I traveled to Cuba for six weeks in April and Could 2019, and for 4 extra weeks in January 2020. On the primary journey I discovered how totally different areas expertise totally different issues — and discover options. I additionally found what number of professions have been concerned in offering water to residents.
By shadowing totally different employees who have been concerned in guaranteeing water entry on numerous components of the island, I started to see a cross-section of latest Cuba.
Within the city of Trinidad, for instance, I met Alexis Alonso Mendoza, who described himself as “the most well-liked man on the town.”
Trinidad is split into a number of districts, every of which often has operating water for 2 hours each 5 days. Because the “water-key man,” Alexis is accountable for turning the underground sluices that change the route of the water inside the city.
Utilizing an off-line map, I situated the small clinics, referred to as policlínicas, the place, at 8 a.m., the inspectors and fumigators of the well being brigade collect earlier than dispersing into the streets.
I climbed aboard a number of water vans, referred to as pipas, which provide water within the occasion of a damaged pipeline or inadequate stress — or when functioning plumbing merely doesn’t exist.
Most of the drivers have been type sufficient to let me observe how they fill their vans and distribute the water. I witnessed firsthand the paperwork concerned — and the seemingly countless quantities of time the drivers spent ready to fill their tanks.
I additionally hopped on the horse-drawn carriages that carry the water all through the town, and noticed how Cubans — with an ingeniousness and thoroughness — tried to repair their water hoses and pumps with no matter supplies have been out there to them.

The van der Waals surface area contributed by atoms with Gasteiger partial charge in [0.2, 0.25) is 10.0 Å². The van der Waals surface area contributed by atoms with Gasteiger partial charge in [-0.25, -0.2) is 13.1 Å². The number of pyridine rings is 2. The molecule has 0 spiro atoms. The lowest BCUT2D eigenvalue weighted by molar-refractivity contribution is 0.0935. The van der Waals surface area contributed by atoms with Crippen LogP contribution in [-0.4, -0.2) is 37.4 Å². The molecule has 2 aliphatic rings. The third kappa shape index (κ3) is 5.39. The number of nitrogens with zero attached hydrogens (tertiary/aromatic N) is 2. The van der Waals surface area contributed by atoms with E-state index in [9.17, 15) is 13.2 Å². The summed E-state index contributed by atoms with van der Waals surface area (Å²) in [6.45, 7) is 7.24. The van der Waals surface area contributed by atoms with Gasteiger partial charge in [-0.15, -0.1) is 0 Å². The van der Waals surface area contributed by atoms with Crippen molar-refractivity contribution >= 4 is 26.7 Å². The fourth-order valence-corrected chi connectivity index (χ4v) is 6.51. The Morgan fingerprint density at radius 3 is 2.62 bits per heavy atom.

It’s tough to know the complete results of the pandemic on Cuba’s water disaster. For a lot of 2020, the nation largely managed the virus, however a dearth of vacationers led to one of the worst food shortages in nearly 25 years. Infections elevated dramatically after lockdowns were lifted and the nation’s borders have been opened in November. Since then, extra stresses to the general public well being system might have exacerbated inspection, fumigation and supply.
Whereas strolling again to the policlínica on the finish of one in every of his shifts, Manuel, who has labored for the well being brigade for 13 years, mirrored on his work. He was happy, he stated, to be “contributing to the well being of my compatriots.” However he additionally enjoys the interactions — visiting folks, having a chat. “Typically they invite me for espresso,” he stated.
A person on a bicycle greeted him as he rode previous. “Manuel, are you able to convey me some fish tomorrow? I’ll get you some cigars in return.”
Later, Manuel handed his supervisor. “You already know the inexperienced home on the nook, the place the older woman lives alone?” he stated. “I discovered mosquito larvae within the decrease tank on the patio.”
“OK,” his supervisor responded. “I’ll ship the fumigators to smoke them out. See you tomorrow, mi vida.”